We had to be able to make a table that can scroll to fit all those things down to mobile sizes. We have our own custom responsive table system that a couple of our guys, Alvaro [00:22:00] and [Marta 00:22:00] on my team, have worked on that quite a bit. I haven’t worked on that as much as they have. Yeah, that’s definitely a concern, is making things like tables and things that are normally extending way off the desktop screen work well down in small sizes.

Justin Avery: Part of the pattern library has the table stuff in there already. Is it something that someone can go and steal, borrow, see how well you’ve done?

Jason Beaird: I would say borrow away, at your own risk. Things change so fast in this industry. Best practices for things, specifically like responsive tables, change often. We try to apply things as fast as we can, but we aren’t as fast as some of the new front end techniques that are coming out. I would stay, steal liberally, but know that-

Justin Avery: [inaudible 00:22:58]

Jason Beaird: … we’re constantly changing as well looking for ways to do it better. We may not have the best solution, but right now it’s working for us and we’ll be updating it as we go along.

Justin Avery: Speaking of changing fast and iterating and the industry moving quickly, is there anything that you’ve seen recently that you’ve been like, “Yeah, that needs to be the next thing that we’re going to tackle.” Not even recently, but the next thing that you’re like, “Let’s put this into the app and the interface. Let’s solve this problem.”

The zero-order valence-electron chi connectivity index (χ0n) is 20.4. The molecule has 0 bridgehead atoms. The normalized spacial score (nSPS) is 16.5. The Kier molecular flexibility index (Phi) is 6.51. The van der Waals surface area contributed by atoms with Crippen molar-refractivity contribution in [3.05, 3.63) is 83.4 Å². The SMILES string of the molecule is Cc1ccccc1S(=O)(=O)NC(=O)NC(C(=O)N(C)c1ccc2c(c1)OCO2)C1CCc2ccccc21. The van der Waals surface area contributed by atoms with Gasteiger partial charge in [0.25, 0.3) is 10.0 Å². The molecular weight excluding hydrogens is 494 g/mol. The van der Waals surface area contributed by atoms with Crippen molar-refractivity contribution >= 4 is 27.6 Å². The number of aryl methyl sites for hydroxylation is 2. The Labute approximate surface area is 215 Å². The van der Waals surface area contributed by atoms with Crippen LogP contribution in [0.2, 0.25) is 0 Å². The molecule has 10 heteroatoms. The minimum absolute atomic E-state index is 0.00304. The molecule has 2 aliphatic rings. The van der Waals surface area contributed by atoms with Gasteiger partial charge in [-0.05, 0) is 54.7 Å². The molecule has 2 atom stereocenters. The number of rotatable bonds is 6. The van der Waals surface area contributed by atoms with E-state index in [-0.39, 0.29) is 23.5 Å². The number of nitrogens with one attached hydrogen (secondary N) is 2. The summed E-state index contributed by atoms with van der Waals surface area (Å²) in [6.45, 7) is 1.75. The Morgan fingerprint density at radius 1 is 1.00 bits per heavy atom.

Jason Beaird: A lot of the mobile patterns that have been coming up, or have become standardized for display of menus, we’re doing some things in the app, slide out a panel, designing on the Z index, having multiple elements that come in and out of the view depending on which mode you’re in. I feel like we’re not doing as good of a job as we can with that. At the same time, I kind of wonder how much we need the web app to handle that [00:24:00] mobile aspect, and how much needs to be put off onto existing apps.

  I was just having this discussion with Stephen Martin, the head of design at MailChimp. What is our goal for mobile support of the web app, and how much of it should be part of the native apps? Our original view was that you should be able to do everything in the web app, right? We’re the people that create the web app, so we want to make it as useful as possible. Even if you haven’t downloaded the app, but you happen to open a browser and login you should be able to do everything, right? Sometimes that’s not the case. Sometimes you’ll get a much better experience if it’s done in the native app.

Justin Avery: Yeah. In terms of just the usage of it, performance wise?

Jason Beaird: Right.

Justin Avery: That’ll be interesting to see which way you go with it. With regards to performance, that seems to be something which is the current in-thing, and it should have been for ages with websites in general, with the arrival of responsive design. It’s weird to say arrival. It’s been here for ages because we’ve built websites that can now work across all of the different devices and browsers and view ports, that we just, not we, a lot of people, just shoved lots of stuff in there. Of course, performance was one of the things which were then an issue with responsive sites. Not a responsive design problem, it’s a general web problem, and it’s the implementation of it. Are you guys focusing tons on performance? Have you got a performance team, or any bench marks that you need to follow?